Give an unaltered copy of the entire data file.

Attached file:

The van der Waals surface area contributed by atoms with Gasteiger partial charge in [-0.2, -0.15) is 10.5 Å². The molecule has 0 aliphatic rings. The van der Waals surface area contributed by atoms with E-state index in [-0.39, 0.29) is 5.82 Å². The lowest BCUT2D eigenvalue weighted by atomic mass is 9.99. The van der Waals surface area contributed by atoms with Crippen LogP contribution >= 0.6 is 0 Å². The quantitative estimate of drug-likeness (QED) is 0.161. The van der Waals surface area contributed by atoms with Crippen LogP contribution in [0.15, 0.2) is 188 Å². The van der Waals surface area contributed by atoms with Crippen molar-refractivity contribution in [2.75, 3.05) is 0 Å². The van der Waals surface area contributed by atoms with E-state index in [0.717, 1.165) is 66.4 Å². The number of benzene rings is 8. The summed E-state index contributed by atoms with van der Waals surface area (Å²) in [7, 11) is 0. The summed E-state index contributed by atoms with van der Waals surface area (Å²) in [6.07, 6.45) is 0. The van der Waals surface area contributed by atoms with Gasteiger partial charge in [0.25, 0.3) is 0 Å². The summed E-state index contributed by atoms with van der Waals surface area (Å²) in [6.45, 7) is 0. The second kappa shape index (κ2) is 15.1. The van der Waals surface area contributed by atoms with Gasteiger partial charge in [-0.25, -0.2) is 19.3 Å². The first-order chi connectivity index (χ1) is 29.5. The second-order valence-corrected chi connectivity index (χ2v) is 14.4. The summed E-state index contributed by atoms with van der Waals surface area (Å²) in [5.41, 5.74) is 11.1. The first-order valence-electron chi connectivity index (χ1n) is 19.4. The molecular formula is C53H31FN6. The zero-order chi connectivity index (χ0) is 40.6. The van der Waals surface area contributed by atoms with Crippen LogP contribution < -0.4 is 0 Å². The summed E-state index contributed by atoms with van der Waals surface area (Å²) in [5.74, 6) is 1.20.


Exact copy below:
The van der Waals surface area contributed by atoms with Gasteiger partial charge in [-0.2, -0.15) is 10.5 Å². The molecule has 0 aliphatic rings. The van der Waals surface area contributed by atoms with E-state index in [-0.39, 0.29) is 5.82 Å². The lowest BCUT2D eigenvalue weighted by atomic mass is 9.99. The van der Waals surface area contributed by atoms with Crippen LogP contribution >= 0.6 is 0 Å². The quantitative estimate of drug-likeness (QED) is 0.161. The van der Waals surface area contributed by atoms with Crippen LogP contribution in [0.15, 0.2) is 188 Å². The van der Waals surface area contributed by atoms with Crippen molar-refractivity contribution in [2.75, 3.05) is 0 Å². The van der Waals surface area contributed by atoms with E-state index in [0.717, 1.165) is 66.4 Å². The number of benzene rings is 8. The summed E-state index contributed by atoms with van der Waals surface area (Å²) in [7, 11) is 0. The summed E-state index contributed by atoms with van der Waals surface area (Å²) in [6.07, 6.45) is 0. The van der Waals surface area contributed by atoms with Gasteiger partial charge in [0.25, 0.3) is 0 Å². The summed E-state index contributed by atoms with van der Waals surface area (Å²) in [6.45, 7) is 0. The second kappa shape index (κ2) is 15.1. The van der Waals surface area contributed by atoms with Gasteiger partial charge in [-0.25, -0.2) is 19.3 Å². The first-order chi connectivity index (χ1) is 29.5. The second-order valence-corrected chi connectivity index (χ2v) is 14.4. The summed E-state index contributed by atoms with van der Waals surface area (Å²) in [5.41, 5.74) is 11.1. The first-order valence-electron chi connectivity index (χ1n) is 19.4. The molecular formula is C53H31FN6. The zero-order chi connectivity index (χ0) is 40.6. The van der Waals surface area contributed by atoms with Crippen LogP contribution < -0.4 is 0 Å². The summed E-state index contributed by atoms with van der Waals surface area (Å²) in [5.74, 6) is 1.20.